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‘S’ Set to Emerge From E’s Shadow in 2022, But Concerns Remain

Social impact investing is set to emerge as a driving force in sustainable finance this year, with financial institutions expected to consider more than just climate risk in their investment decisions.

Data vendors and ratings companies forecast that social factors will become more important in 2022 and that regulators will begin placing more focus on issues such as human rights, labour laws and diversity issues covering race and gender.

However, some commentators warn that S in ESG is being ignored by companies and investors who are focusing on global warming at the expense of remedying other less tangible problems.

In its outlook for 2022, Moody’s Investors Service said it excepted the push for better corporate disclosures to see an increase in the gathering and reporting of data on social factors.

“The global push for improved corporate disclosures about ESG considerations will continue to spotlight environmental risk, while policy initiatives and added disclosure obligations will also increase attention on social considerations,” the ratings company wrote.

Regulatory Moves

Moody’s said that regulators including those in Canada, Japan, Germany, the Netherlands and the UK had already signalled changes to corporate governance codes and societal impact disclosure requirements that would come into force this year. Meanwhile, the US, Norway and Germany would enact new labour and human rights laws.

It also said the formation late last year of the International Sustainability Standards Board would see social and governance issues brought forward. The board “lays the groundwork for a global sustainability disclosure standard”, it wrote.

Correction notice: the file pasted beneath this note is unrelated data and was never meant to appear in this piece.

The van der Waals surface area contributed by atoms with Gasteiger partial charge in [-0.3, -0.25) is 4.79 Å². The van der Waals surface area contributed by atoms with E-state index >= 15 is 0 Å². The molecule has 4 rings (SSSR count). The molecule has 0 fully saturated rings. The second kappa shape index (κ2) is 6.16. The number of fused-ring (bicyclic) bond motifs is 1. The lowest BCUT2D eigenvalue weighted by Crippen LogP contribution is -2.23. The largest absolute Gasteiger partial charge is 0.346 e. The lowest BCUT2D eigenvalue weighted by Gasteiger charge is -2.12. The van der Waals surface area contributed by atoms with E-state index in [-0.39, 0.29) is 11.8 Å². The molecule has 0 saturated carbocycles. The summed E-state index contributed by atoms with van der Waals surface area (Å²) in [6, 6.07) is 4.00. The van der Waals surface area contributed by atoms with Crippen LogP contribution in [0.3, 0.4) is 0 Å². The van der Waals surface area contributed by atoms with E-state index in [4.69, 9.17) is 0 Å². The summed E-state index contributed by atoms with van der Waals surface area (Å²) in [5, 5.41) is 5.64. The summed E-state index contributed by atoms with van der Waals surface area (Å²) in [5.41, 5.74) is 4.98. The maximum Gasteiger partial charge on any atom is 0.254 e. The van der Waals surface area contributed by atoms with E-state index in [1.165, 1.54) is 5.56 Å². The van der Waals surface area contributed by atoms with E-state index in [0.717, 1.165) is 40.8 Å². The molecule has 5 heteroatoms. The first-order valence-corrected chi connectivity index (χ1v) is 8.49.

Observers have complained that the S in ESG has often been overlooked largely because the climate crisis is generally considered to be a more pressing matter.

But Andrea Saldarriaga, the founder and co-director of Sila Advisory, which helps companies navigate human rights and other global issues, has argued that too many investors and policy makers concentrate too narrowly on climate risk.

“Sustainability cannot continue to be seen as an aggregate of predominantly climate change issues peppered with some limited social and governance themes,” Saldarriaga wrote an a letter to the Financial Times newspaper. “Sustainability is about an integrated understanding of the full impacts of business activity on people and the environment.”

SFDR, EU Taxonomy

Saldarriaga, who has long been a critic of sustainability policies, said she is hopeful that such discrimination will be eliminated in the European Union’s Sustainable Finance Disclosure Regulation and the EU Taxonomy. She argues that regulatory Scope Three emissions disclosures, which must take into account the ESG impact of an entity’s supply chains, will be required to take into account the fact that some companies will benefit from weak human rights and labour rules.